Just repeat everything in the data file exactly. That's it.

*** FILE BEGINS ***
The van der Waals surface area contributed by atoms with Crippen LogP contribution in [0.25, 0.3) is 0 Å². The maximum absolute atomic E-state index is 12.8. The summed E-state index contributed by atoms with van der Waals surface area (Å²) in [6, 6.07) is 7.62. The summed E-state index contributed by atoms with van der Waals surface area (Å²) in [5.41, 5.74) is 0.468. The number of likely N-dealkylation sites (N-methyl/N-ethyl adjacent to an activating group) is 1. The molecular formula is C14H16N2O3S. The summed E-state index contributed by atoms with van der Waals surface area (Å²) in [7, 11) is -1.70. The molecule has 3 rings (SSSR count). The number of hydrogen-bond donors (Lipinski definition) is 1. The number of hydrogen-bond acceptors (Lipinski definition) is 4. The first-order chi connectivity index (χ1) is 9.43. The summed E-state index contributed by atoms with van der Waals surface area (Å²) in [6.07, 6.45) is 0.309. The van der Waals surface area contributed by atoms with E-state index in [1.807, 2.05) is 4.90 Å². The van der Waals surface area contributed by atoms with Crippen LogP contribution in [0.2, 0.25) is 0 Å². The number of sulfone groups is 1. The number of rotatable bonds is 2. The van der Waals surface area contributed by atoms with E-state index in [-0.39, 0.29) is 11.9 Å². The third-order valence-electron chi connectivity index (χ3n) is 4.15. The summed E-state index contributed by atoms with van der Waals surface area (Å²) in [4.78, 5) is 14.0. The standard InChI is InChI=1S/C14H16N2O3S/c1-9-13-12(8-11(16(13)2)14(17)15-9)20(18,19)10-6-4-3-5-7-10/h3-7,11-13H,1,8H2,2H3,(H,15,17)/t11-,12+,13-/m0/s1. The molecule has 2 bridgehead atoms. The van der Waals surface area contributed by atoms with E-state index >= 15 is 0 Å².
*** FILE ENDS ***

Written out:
The van der Waals surface area contributed by atoms with Crippen LogP contribution in [0.25, 0.3) is 0 Å². The maximum absolute atomic E-state index is 12.8. The summed E-state index contributed by atoms with van der Waals surface area (Å²) in [6, 6.07) is 7.62. The summed E-state index contributed by atoms with van der Waals surface area (Å²) in [5.41, 5.74) is 0.468. The number of likely N-dealkylation sites (N-methyl/N-ethyl adjacent to an activating group) is 1. The molecular formula is C14H16N2O3S. The summed E-state index contributed by atoms with van der Waals surface area (Å²) in [7, 11) is -1.70. The molecule has 3 rings (SSSR count). The number of hydrogen-bond donors (Lipinski definition) is 1. The number of hydrogen-bond acceptors (Lipinski definition) is 4. The first-order chi connectivity index (χ1) is 9.43. The summed E-state index contributed by atoms with van der Waals surface area (Å²) in [6.07, 6.45) is 0.309. The van der Waals surface area contributed by atoms with E-state index in [1.807, 2.05) is 4.90 Å². The van der Waals surface area contributed by atoms with Crippen LogP contribution in [0.2, 0.25) is 0 Å². The number of sulfone groups is 1. The number of rotatable bonds is 2. The van der Waals surface area contributed by atoms with E-state index in [-0.39, 0.29) is 11.9 Å². The third-order valence-electron chi connectivity index (χ3n) is 4.15. The summed E-state index contributed by atoms with van der Waals surface area (Å²) in [4.78, 5) is 14.0. The standard InChI is InChI=1S/C14H16N2O3S/c1-9-13-12(8-11(16(13)2)14(17)15-9)20(18,19)10-6-4-3-5-7-10/h3-7,11-13H,1,8H2,2H3,(H,15,17)/t11-,12+,13-/m0/s1. The molecule has 2 bridgehead atoms. The van der Waals surface area contributed by atoms with E-state index >= 15 is 0 Å².